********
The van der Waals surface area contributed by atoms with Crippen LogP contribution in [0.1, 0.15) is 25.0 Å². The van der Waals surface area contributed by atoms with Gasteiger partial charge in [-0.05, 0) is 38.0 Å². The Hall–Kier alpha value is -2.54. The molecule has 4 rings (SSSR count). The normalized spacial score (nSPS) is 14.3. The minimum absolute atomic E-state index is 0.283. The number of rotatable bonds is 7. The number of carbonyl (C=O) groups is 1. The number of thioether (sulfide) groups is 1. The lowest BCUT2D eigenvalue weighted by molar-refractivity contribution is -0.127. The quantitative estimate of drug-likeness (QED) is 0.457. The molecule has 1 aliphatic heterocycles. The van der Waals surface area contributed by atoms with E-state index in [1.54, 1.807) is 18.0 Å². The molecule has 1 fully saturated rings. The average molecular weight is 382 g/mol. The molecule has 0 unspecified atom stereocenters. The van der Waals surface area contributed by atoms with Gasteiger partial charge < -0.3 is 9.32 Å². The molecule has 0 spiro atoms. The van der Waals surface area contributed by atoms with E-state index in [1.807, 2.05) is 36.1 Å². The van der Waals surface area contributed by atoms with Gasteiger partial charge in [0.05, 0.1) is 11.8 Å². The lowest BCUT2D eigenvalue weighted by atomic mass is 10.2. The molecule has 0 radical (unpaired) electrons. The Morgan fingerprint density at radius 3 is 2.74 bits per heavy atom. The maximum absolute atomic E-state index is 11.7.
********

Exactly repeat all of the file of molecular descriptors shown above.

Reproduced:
The van der Waals surface area contributed by atoms with Crippen LogP contribution in [0.1, 0.15) is 25.0 Å². The van der Waals surface area contributed by atoms with Gasteiger partial charge in [-0.05, 0) is 38.0 Å². The Hall–Kier alpha value is -2.54. The molecule has 4 rings (SSSR count). The normalized spacial score (nSPS) is 14.3. The minimum absolute atomic E-state index is 0.283. The number of rotatable bonds is 7. The number of carbonyl (C=O) groups is 1. The number of thioether (sulfide) groups is 1. The lowest BCUT2D eigenvalue weighted by molar-refractivity contribution is -0.127. The quantitative estimate of drug-likeness (QED) is 0.457. The molecule has 1 aliphatic heterocycles. The van der Waals surface area contributed by atoms with E-state index in [1.54, 1.807) is 18.0 Å². The molecule has 1 fully saturated rings. The average molecular weight is 382 g/mol. The molecule has 0 unspecified atom stereocenters. The van der Waals surface area contributed by atoms with Gasteiger partial charge < -0.3 is 9.32 Å². The molecule has 0 spiro atoms. The van der Waals surface area contributed by atoms with E-state index in [1.807, 2.05) is 36.1 Å². The van der Waals surface area contributed by atoms with Gasteiger partial charge in [0.05, 0.1) is 11.8 Å². The lowest BCUT2D eigenvalue weighted by atomic mass is 10.2. The molecule has 0 radical (unpaired) electrons. The Morgan fingerprint density at radius 3 is 2.74 bits per heavy atom. The maximum absolute atomic E-state index is 11.7.